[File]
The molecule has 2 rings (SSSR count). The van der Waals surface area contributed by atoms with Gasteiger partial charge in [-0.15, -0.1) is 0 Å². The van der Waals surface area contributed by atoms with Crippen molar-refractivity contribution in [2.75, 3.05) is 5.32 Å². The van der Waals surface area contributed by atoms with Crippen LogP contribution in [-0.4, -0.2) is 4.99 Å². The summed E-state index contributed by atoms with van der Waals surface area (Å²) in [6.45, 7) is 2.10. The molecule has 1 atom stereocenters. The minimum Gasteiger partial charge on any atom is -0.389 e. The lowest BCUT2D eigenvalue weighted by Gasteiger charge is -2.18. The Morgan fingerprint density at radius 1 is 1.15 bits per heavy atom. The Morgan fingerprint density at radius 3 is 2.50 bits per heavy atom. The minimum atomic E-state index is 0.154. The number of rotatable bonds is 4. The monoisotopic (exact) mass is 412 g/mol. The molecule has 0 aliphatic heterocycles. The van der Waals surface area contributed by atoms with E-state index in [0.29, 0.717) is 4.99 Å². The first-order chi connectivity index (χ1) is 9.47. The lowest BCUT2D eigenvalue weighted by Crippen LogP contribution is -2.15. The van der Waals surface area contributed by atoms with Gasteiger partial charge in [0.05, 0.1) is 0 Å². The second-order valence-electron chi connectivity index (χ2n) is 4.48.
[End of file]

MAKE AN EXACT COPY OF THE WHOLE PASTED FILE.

The molecule has 2 rings (SSSR count). The van der Waals surface area contributed by atoms with Gasteiger partial charge in [-0.15, -0.1) is 0 Å². The van der Waals surface area contributed by atoms with Crippen molar-refractivity contribution in [2.75, 3.05) is 5.32 Å². The van der Waals surface area contributed by atoms with Crippen LogP contribution in [-0.4, -0.2) is 4.99 Å². The summed E-state index contributed by atoms with van der Waals surface area (Å²) in [6.45, 7) is 2.10. The molecule has 1 atom stereocenters. The minimum Gasteiger partial charge on any atom is -0.389 e. The lowest BCUT2D eigenvalue weighted by Gasteiger charge is -2.18. The Morgan fingerprint density at radius 1 is 1.15 bits per heavy atom. The Morgan fingerprint density at radius 3 is 2.50 bits per heavy atom. The minimum atomic E-state index is 0.154. The number of rotatable bonds is 4. The monoisotopic (exact) mass is 412 g/mol. The molecule has 0 aliphatic heterocycles. The van der Waals surface area contributed by atoms with E-state index in [0.29, 0.717) is 4.99 Å². The first-order chi connectivity index (χ1) is 9.47. The lowest BCUT2D eigenvalue weighted by Crippen LogP contribution is -2.15. The van der Waals surface area contributed by atoms with Gasteiger partial charge in [0.05, 0.1) is 0 Å². The second-order valence-electron chi connectivity index (χ2n) is 4.48.